Overwhelming Majority See More Stimulus From Kuroda This Weekby , , and
78% of economists forecast BOJ will expand program on July 29
ETFs, negative rate most likely areas for change, survey shows
Haruhiko Kuroda hasn’t faced such intense expectations for more monetary stimulus anytime since his debut meeting as Bank of Japan governor in 2013.
Thirty-two of 41 analysts forecast that Kuroda and the BOJ board will expand their record program at the two-day meeting ending on July 29, according to a Bloomberg survey conducted July 15-22. That is the highest percentage of respondents in any poll since his first decision more than three years ago, when economists were unanimous in estimates that Kuroda would add to easing.
An increase in purchases of exchange-traded funds remains the most likely area for a boost, followed by a deeper cut in the negative interest rate applied to a portion of the money that commercial banks park at the BOJ, according to the survey. Just under half of the respondents said Kuroda would accelerate buying of government bonds, which is the mainstay of his efforts to drive inflation.
The rising expectations for action come as prices fall again in Japan while the economy looks to be slowing. Government data measuring core inflation has been flat or negative in Japan all year, and even using a gauge created by the BOJ itself, prices are rising at less than half the target of 2 percent.
“This meeting tests the seriousness of BOJ’s commitment to achieving the 2 percent price target,” said Masaaki Kanno, chief Japan economist at JPMorgan Chase & Co. and a former BOJ official. “Further easing is likely to counter the argument that the BOJ is reaching the limit” of its policies. Kanno expects an increase of purchases of bonds and ETFs, as well as a bigger cut in the policy interest rate.
It isn’t just economists who expect more stimulus from the central bank. The swaps market points to the overnight rate moving to minus 0.19 percent in three months, compared with minus 0.04 at the end of last week, indicating bets the BOJ will reduce the negative policy rate further.
However, Kuroda has both surprised and disappointed markets before. In April, when 56 percent of analysts forecast action, there was nothing. Yet nobody forecast the BOJ would introduce a negative rate in January, and in October 2014, only 3 people anticipated that Kuroda would add to its asset purchases.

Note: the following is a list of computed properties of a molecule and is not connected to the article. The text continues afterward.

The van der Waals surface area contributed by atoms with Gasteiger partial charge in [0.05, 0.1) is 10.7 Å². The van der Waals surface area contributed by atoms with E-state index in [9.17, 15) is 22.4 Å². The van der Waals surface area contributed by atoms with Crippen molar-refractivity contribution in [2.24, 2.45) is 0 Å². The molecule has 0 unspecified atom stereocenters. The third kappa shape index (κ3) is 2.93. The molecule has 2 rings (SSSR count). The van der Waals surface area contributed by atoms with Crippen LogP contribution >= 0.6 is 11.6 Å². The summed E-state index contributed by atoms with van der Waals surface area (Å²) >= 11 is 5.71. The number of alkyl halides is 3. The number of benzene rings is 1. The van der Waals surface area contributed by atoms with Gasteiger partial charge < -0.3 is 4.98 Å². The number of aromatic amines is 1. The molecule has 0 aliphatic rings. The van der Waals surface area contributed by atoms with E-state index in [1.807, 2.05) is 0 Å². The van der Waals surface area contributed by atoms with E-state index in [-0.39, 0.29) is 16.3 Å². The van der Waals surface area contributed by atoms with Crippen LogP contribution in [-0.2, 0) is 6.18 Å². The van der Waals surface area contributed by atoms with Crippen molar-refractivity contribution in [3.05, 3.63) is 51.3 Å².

The central bank will also release its outlook for prices at the end of meeting, with many expecting downward revisions. Only one of 38 economists forecasts the BOJ to achieve its inflation target during the year ending in March 2018.
Prime Minister Shinzo Abe’s government plans an extra budget and this has spurred speculation there may be coordinated action with the BOJ, although Kuroda has repeatedly ruled out any so-called "helicopter money." Some economists, including Takeshi Minami, said this meeting provides a good opportunity to add stimulus to show the central bank is cooperating with the government.
“I expect the BOJ will step up qualitative and quantitative easing to show unity with the government,” said Minami, chief economist at Norinchukin Research Institute. “No action would create disappointment and demand from the market for more easing in September.”
After repeatedly postponing its forecast for when it expects to reach the price target, some economists aren’t sure if another delay would prompt further policy action. The BOJ has pushed back its forecast multiple times without taking action.
“The delay itself won’t necessarily require more expansive policy,” said Takuji Okubo, chief economist at Japan Macro Advisors. “The BOJ will save its ammunition for further stimulus to prepare for when an abrupt deflationary shock hits the economy.”